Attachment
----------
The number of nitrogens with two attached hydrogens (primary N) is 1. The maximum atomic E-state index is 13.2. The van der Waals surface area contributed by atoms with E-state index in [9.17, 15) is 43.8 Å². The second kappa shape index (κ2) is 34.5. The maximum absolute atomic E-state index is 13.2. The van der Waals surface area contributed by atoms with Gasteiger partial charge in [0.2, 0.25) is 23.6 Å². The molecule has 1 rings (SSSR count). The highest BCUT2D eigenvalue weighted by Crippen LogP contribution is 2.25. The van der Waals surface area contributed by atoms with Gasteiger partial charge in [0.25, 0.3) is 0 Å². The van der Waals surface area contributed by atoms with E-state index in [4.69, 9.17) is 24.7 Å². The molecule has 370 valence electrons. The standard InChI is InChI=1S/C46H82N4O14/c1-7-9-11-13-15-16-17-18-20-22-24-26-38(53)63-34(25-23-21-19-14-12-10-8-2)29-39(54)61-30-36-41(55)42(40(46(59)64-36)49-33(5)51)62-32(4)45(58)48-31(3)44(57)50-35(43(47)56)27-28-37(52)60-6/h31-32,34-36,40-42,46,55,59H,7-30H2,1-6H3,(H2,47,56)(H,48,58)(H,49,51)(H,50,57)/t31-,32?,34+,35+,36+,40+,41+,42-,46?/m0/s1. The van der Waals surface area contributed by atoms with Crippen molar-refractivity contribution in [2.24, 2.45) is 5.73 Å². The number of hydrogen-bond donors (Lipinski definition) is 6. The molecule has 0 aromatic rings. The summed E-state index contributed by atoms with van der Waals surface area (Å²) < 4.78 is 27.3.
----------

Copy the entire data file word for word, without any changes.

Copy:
The number of nitrogens with two attached hydrogens (primary N) is 1. The maximum atomic E-state index is 13.2. The van der Waals surface area contributed by atoms with E-state index in [9.17, 15) is 43.8 Å². The second kappa shape index (κ2) is 34.5. The maximum absolute atomic E-state index is 13.2. The van der Waals surface area contributed by atoms with Gasteiger partial charge in [0.2, 0.25) is 23.6 Å². The molecule has 1 rings (SSSR count). The highest BCUT2D eigenvalue weighted by Crippen LogP contribution is 2.25. The van der Waals surface area contributed by atoms with Gasteiger partial charge in [0.25, 0.3) is 0 Å². The van der Waals surface area contributed by atoms with E-state index in [4.69, 9.17) is 24.7 Å². The molecule has 370 valence electrons. The standard InChI is InChI=1S/C46H82N4O14/c1-7-9-11-13-15-16-17-18-20-22-24-26-38(53)63-34(25-23-21-19-14-12-10-8-2)29-39(54)61-30-36-41(55)42(40(46(59)64-36)49-33(5)51)62-32(4)45(58)48-31(3)44(57)50-35(43(47)56)27-28-37(52)60-6/h31-32,34-36,40-42,46,55,59H,7-30H2,1-6H3,(H2,47,56)(H,48,58)(H,49,51)(H,50,57)/t31-,32?,34+,35+,36+,40+,41+,42-,46?/m0/s1. The van der Waals surface area contributed by atoms with Crippen molar-refractivity contribution in [2.24, 2.45) is 5.73 Å². The number of hydrogen-bond donors (Lipinski definition) is 6. The molecule has 0 aromatic rings. The summed E-state index contributed by atoms with van der Waals surface area (Å²) < 4.78 is 27.3.